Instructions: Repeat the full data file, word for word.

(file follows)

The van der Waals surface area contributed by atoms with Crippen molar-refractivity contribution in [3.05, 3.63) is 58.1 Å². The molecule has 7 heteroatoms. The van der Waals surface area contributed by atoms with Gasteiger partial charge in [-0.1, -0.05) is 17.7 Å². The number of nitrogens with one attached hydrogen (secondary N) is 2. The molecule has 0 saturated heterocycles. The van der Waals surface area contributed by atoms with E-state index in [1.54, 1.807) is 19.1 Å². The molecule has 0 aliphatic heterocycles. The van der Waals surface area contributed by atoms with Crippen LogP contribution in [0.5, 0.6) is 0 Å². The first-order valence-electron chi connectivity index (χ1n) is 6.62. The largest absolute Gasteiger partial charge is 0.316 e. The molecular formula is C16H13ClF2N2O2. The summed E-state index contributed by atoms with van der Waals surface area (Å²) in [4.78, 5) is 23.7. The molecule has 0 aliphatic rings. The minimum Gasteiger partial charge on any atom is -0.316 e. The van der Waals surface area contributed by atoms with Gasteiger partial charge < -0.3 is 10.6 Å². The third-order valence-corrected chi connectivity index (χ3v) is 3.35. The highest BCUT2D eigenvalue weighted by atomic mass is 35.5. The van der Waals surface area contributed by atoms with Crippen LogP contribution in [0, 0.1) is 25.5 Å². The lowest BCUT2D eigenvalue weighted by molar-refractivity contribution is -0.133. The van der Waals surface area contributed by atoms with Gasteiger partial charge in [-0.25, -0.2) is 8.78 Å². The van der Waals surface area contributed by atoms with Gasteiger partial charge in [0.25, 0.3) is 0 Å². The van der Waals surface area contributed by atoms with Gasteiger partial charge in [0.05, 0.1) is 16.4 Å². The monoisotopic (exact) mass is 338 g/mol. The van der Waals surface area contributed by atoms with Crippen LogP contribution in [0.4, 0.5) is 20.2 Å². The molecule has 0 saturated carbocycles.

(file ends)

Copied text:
The van der Waals surface area contributed by atoms with Crippen molar-refractivity contribution in [3.05, 3.63) is 58.1 Å². The molecule has 7 heteroatoms. The van der Waals surface area contributed by atoms with Gasteiger partial charge in [-0.1, -0.05) is 17.7 Å². The number of nitrogens with one attached hydrogen (secondary N) is 2. The molecule has 0 saturated heterocycles. The van der Waals surface area contributed by atoms with E-state index in [1.54, 1.807) is 19.1 Å². The molecule has 0 aliphatic heterocycles. The van der Waals surface area contributed by atoms with Crippen LogP contribution in [0.5, 0.6) is 0 Å². The first-order valence-electron chi connectivity index (χ1n) is 6.62. The largest absolute Gasteiger partial charge is 0.316 e. The molecular formula is C16H13ClF2N2O2. The summed E-state index contributed by atoms with van der Waals surface area (Å²) in [4.78, 5) is 23.7. The molecule has 0 aliphatic rings. The minimum Gasteiger partial charge on any atom is -0.316 e. The van der Waals surface area contributed by atoms with Gasteiger partial charge < -0.3 is 10.6 Å². The third-order valence-corrected chi connectivity index (χ3v) is 3.35. The highest BCUT2D eigenvalue weighted by atomic mass is 35.5. The van der Waals surface area contributed by atoms with Crippen LogP contribution in [0, 0.1) is 25.5 Å². The lowest BCUT2D eigenvalue weighted by molar-refractivity contribution is -0.133. The van der Waals surface area contributed by atoms with Gasteiger partial charge in [-0.25, -0.2) is 8.78 Å². The van der Waals surface area contributed by atoms with Gasteiger partial charge in [0.25, 0.3) is 0 Å². The van der Waals surface area contributed by atoms with Gasteiger partial charge in [0.05, 0.1) is 16.4 Å². The monoisotopic (exact) mass is 338 g/mol. The van der Waals surface area contributed by atoms with Crippen LogP contribution in [0.4, 0.5) is 20.2 Å². The molecule has 0 saturated carbocycles.